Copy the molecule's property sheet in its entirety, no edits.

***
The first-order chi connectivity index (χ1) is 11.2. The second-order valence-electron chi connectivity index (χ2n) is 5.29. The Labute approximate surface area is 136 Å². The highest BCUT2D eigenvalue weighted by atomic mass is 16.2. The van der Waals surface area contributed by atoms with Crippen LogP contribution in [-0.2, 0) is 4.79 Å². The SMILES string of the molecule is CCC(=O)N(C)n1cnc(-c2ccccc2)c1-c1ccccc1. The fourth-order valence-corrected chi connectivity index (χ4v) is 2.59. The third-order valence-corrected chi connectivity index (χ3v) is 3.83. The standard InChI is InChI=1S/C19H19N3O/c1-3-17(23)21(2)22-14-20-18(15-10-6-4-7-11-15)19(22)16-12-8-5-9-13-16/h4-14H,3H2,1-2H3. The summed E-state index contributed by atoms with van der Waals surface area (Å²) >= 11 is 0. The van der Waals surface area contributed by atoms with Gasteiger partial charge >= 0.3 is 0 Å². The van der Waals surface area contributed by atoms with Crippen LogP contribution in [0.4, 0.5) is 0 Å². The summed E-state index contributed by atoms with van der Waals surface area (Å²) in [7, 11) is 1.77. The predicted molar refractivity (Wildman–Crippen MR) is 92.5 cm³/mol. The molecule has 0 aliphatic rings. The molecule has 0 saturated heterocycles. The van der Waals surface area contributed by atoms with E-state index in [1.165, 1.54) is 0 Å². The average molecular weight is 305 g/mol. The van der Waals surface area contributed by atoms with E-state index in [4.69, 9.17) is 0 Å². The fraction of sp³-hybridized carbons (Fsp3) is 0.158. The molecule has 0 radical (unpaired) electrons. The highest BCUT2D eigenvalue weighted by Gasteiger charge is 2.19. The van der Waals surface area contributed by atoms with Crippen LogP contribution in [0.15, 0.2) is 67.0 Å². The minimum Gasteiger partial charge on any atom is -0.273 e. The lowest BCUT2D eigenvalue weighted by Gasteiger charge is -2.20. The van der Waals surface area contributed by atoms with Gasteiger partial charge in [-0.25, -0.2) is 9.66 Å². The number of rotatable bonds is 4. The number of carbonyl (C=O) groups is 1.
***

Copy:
The first-order chi connectivity index (χ1) is 11.2. The second-order valence-electron chi connectivity index (χ2n) is 5.29. The Labute approximate surface area is 136 Å². The highest BCUT2D eigenvalue weighted by atomic mass is 16.2. The van der Waals surface area contributed by atoms with Crippen LogP contribution in [-0.2, 0) is 4.79 Å². The SMILES string of the molecule is CCC(=O)N(C)n1cnc(-c2ccccc2)c1-c1ccccc1. The fourth-order valence-corrected chi connectivity index (χ4v) is 2.59. The third-order valence-corrected chi connectivity index (χ3v) is 3.83. The standard InChI is InChI=1S/C19H19N3O/c1-3-17(23)21(2)22-14-20-18(15-10-6-4-7-11-15)19(22)16-12-8-5-9-13-16/h4-14H,3H2,1-2H3. The summed E-state index contributed by atoms with van der Waals surface area (Å²) >= 11 is 0. The van der Waals surface area contributed by atoms with Gasteiger partial charge >= 0.3 is 0 Å². The van der Waals surface area contributed by atoms with Crippen LogP contribution in [0.4, 0.5) is 0 Å². The summed E-state index contributed by atoms with van der Waals surface area (Å²) in [7, 11) is 1.77. The predicted molar refractivity (Wildman–Crippen MR) is 92.5 cm³/mol. The molecule has 0 aliphatic rings. The molecule has 0 saturated heterocycles. The van der Waals surface area contributed by atoms with E-state index in [1.165, 1.54) is 0 Å². The average molecular weight is 305 g/mol. The van der Waals surface area contributed by atoms with E-state index in [4.69, 9.17) is 0 Å². The fraction of sp³-hybridized carbons (Fsp3) is 0.158. The molecule has 0 radical (unpaired) electrons. The highest BCUT2D eigenvalue weighted by Gasteiger charge is 2.19. The van der Waals surface area contributed by atoms with Crippen LogP contribution in [0.15, 0.2) is 67.0 Å². The minimum Gasteiger partial charge on any atom is -0.273 e. The lowest BCUT2D eigenvalue weighted by Gasteiger charge is -2.20. The van der Waals surface area contributed by atoms with Gasteiger partial charge in [-0.25, -0.2) is 9.66 Å². The number of rotatable bonds is 4. The number of carbonyl (C=O) groups is 1.